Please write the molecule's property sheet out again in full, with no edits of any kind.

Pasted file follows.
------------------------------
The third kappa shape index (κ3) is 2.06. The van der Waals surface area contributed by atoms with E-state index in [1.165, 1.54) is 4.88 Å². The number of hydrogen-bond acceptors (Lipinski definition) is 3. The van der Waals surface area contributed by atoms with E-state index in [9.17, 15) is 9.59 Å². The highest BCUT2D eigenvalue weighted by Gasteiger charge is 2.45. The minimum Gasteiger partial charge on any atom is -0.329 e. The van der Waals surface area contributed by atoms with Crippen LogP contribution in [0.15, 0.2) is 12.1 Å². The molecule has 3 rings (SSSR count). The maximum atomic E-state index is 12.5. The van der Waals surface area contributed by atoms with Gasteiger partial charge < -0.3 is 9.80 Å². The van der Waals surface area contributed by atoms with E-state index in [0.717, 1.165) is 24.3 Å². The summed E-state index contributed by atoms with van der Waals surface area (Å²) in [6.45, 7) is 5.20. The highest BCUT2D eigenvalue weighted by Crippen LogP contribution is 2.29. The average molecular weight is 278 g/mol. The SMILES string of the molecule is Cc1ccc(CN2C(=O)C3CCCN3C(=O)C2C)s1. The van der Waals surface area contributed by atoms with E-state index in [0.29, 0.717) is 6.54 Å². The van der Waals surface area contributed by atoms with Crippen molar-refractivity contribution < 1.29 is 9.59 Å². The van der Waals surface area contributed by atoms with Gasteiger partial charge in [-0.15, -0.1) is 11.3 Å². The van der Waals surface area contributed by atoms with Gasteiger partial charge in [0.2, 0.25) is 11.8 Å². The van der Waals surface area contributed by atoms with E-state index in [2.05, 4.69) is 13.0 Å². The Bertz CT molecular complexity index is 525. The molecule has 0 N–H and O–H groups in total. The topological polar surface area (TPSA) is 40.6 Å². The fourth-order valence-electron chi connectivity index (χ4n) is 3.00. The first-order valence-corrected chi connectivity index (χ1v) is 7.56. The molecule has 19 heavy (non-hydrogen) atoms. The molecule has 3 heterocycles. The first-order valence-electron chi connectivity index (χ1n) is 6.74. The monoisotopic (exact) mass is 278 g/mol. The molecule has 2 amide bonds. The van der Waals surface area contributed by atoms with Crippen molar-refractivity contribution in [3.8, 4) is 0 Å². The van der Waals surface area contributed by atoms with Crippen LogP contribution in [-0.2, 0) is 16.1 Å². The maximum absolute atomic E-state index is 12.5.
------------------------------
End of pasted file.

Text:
The third kappa shape index (κ3) is 2.06. The van der Waals surface area contributed by atoms with E-state index in [1.165, 1.54) is 4.88 Å². The number of hydrogen-bond acceptors (Lipinski definition) is 3. The van der Waals surface area contributed by atoms with E-state index in [9.17, 15) is 9.59 Å². The highest BCUT2D eigenvalue weighted by Gasteiger charge is 2.45. The minimum Gasteiger partial charge on any atom is -0.329 e. The van der Waals surface area contributed by atoms with Crippen LogP contribution in [0.15, 0.2) is 12.1 Å². The molecule has 3 rings (SSSR count). The maximum atomic E-state index is 12.5. The van der Waals surface area contributed by atoms with Gasteiger partial charge < -0.3 is 9.80 Å². The van der Waals surface area contributed by atoms with E-state index in [0.717, 1.165) is 24.3 Å². The summed E-state index contributed by atoms with van der Waals surface area (Å²) in [6.45, 7) is 5.20. The highest BCUT2D eigenvalue weighted by Crippen LogP contribution is 2.29. The average molecular weight is 278 g/mol. The SMILES string of the molecule is Cc1ccc(CN2C(=O)C3CCCN3C(=O)C2C)s1. The van der Waals surface area contributed by atoms with E-state index in [0.29, 0.717) is 6.54 Å². The van der Waals surface area contributed by atoms with Crippen molar-refractivity contribution < 1.29 is 9.59 Å². The van der Waals surface area contributed by atoms with Gasteiger partial charge in [-0.15, -0.1) is 11.3 Å². The van der Waals surface area contributed by atoms with Gasteiger partial charge in [0.2, 0.25) is 11.8 Å². The van der Waals surface area contributed by atoms with E-state index in [2.05, 4.69) is 13.0 Å². The Bertz CT molecular complexity index is 525. The molecule has 0 N–H and O–H groups in total. The topological polar surface area (TPSA) is 40.6 Å². The fourth-order valence-electron chi connectivity index (χ4n) is 3.00. The first-order valence-corrected chi connectivity index (χ1v) is 7.56. The molecule has 19 heavy (non-hydrogen) atoms. The molecule has 3 heterocycles. The first-order valence-electron chi connectivity index (χ1n) is 6.74. The monoisotopic (exact) mass is 278 g/mol. The molecule has 2 amide bonds. The van der Waals surface area contributed by atoms with Crippen molar-refractivity contribution in [3.8, 4) is 0 Å². The van der Waals surface area contributed by atoms with Crippen LogP contribution in [-0.2, 0) is 16.1 Å². The maximum absolute atomic E-state index is 12.5.